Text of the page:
In this tutorial, you will learn how to convert a string in a cell to a date by using Text to Columns in Excel and Google Sheets.
Convert a Text String to a Date
If you have dates in Excel formatted as text, you can easily convert them to date format using the Text to Columns functionality. This is often the case when you export data from another system. The data don’t usually have the appropriate formats. Say you have the list of dates shown below in Column B, all formatted as text.
The goal is to get dates from Column B formatted consistently as dates (M/D/YYYY) in Column C.
1. Select a data range (B2:B7) and in the Ribbon, go to Data > Text to Columns.
2. In Step 1 of the Text to Columns Wizard, leave the default option (Delimited), and click Next.
3. In Step 2, uncheck all delimiters, and click Next.
4. In the last step of the Wizard, select Date (MDY). In the Destination box, enter the cell where you want to position the new data (C2), and click Finish.
Based on Date type selected, Excel recognizes dates from the given text and formats them appropriately. The default date format is M/D/YYYY, so leave it as is.
Finally, in Column C, you get all dates from Column B formatted as dates, rather than text.
Convert a Text String to a Date in Google Sheets
In Google Sheets, there is no option to get dates from text cells using Text to Columns. You have to use the DATEVALUE Function to convert strings to dates.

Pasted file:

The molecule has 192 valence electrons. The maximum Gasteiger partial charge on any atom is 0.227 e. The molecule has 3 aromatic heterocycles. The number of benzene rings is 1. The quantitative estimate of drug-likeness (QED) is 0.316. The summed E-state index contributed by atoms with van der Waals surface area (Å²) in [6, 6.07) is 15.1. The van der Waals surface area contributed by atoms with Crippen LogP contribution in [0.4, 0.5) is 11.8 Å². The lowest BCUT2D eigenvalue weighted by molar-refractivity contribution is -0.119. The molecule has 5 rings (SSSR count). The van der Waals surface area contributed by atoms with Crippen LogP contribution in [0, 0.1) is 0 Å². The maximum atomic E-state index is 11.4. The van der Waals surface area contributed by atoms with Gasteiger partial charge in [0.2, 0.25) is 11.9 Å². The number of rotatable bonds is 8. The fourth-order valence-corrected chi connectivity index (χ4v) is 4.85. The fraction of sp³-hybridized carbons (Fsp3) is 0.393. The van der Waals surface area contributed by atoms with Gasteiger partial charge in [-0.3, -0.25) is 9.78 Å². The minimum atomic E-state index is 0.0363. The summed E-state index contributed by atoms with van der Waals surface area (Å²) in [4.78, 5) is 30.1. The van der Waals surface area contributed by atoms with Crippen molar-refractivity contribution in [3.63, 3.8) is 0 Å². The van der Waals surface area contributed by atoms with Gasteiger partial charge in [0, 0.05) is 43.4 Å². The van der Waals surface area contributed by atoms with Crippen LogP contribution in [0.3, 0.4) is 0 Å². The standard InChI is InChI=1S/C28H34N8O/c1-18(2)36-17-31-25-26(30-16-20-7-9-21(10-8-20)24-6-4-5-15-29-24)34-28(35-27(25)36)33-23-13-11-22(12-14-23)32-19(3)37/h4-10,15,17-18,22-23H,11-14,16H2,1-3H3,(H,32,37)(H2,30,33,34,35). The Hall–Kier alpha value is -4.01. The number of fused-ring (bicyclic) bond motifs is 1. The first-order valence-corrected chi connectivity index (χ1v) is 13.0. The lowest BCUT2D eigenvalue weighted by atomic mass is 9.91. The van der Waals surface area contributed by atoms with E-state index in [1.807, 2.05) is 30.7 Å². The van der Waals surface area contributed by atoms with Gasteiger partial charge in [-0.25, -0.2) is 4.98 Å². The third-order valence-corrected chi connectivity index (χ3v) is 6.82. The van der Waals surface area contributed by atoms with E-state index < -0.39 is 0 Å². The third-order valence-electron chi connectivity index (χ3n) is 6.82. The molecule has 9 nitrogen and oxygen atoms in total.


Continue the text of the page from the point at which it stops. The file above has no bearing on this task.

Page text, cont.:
Note: The DATEVALUE Function is also available in Excel and works in exactly the same way as explained below.
1. In the cell C2, enter the formula:
The result of the formula is 44,280.
The DATEVALUE Function returns a number for a given date. In Excel, dates are stored as numbers, starting from 1/1/1900. Therefore, 3/25/2021 is actually the 44,280th day after 1/1/1900.
2. Position the cursor in the bottom right corner of C2 until the black cross appears, and drag it through the end of the data range (C7).
As a result of this step, the formula from C2 is copied to the range C3:C7.
Note: The DATEVALUE Function recognizes only strings that have the date format MM/DD/YYYY. As you can see, the formula in cells C3 and C5 returns a value error (#VALUE!), since text in B3 and B5 are not in the right format.
3. Now format values in Column C as dates to display dates in a proper format. To do this, select all cells in a range (C2:C7), and in the Menu, go to Format > Number > Date.
As a result, all text cells from Column B (that have dates with valid formats) are now copied to Column C, and formatted as dates.
For this specific data, a Find and Replace All to replace periods with slashes would get rid of the errors.